In the early 1980s, the Government of Panama offered 360 Salvadoran refugees, over half of whom were under the age of fifteen, the opportunity to resettle along the Atlantic coast of Panama. By the end of the decade, this settlement–known as Ciudad Romero–was widely considered a success. This article examines how and why the Panamanian government provided such special treatment for this group of refugees, while simultaneously carrying out far less generous refugee policies, including the closing of the border to prevent the entry of other Salvadorans. Archival sources suggest that the Panamanian government, particularly under General Omar Torrijos, practised a calculated level of generosity to a limited number of refugee families. This was recognized by the state as strategic acts of sovereignty, nationalism, and anti-US imperialism in the context of the Cold War. Furthermore, this curated selection of mainly refugee mothers and children, created an opportunity to criticize US foreign policy in the region.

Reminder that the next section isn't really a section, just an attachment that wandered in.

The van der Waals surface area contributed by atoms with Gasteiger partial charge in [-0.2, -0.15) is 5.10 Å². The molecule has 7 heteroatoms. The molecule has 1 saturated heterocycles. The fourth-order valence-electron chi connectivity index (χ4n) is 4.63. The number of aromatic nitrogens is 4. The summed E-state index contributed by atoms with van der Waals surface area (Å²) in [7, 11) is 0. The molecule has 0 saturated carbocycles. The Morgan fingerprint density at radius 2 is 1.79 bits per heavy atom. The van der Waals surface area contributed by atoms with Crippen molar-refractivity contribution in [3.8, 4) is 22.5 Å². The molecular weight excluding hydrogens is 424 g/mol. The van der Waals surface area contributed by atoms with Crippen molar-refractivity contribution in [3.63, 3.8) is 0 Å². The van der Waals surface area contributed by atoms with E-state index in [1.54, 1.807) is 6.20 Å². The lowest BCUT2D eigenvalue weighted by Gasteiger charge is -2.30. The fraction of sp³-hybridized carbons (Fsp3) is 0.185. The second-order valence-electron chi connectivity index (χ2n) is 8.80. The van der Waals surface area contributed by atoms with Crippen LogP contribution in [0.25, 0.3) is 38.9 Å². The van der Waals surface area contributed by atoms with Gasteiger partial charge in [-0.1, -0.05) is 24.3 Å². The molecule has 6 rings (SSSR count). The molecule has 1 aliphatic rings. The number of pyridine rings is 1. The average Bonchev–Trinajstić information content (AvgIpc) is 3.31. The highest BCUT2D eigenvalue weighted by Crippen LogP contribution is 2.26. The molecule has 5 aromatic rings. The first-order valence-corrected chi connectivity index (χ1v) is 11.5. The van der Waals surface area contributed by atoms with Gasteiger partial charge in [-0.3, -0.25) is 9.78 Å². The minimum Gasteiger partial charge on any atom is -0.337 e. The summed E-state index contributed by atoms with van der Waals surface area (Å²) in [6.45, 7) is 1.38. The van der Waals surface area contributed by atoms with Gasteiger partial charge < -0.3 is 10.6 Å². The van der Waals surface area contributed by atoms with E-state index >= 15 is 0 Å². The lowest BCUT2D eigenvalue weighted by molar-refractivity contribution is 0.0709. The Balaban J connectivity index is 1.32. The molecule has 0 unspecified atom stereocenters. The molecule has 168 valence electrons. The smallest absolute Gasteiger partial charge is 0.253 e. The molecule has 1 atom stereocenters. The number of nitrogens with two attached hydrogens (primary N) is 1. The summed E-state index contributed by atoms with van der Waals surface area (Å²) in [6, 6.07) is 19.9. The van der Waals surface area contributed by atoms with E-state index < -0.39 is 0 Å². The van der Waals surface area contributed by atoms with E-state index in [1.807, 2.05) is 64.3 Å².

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pp. 245-262
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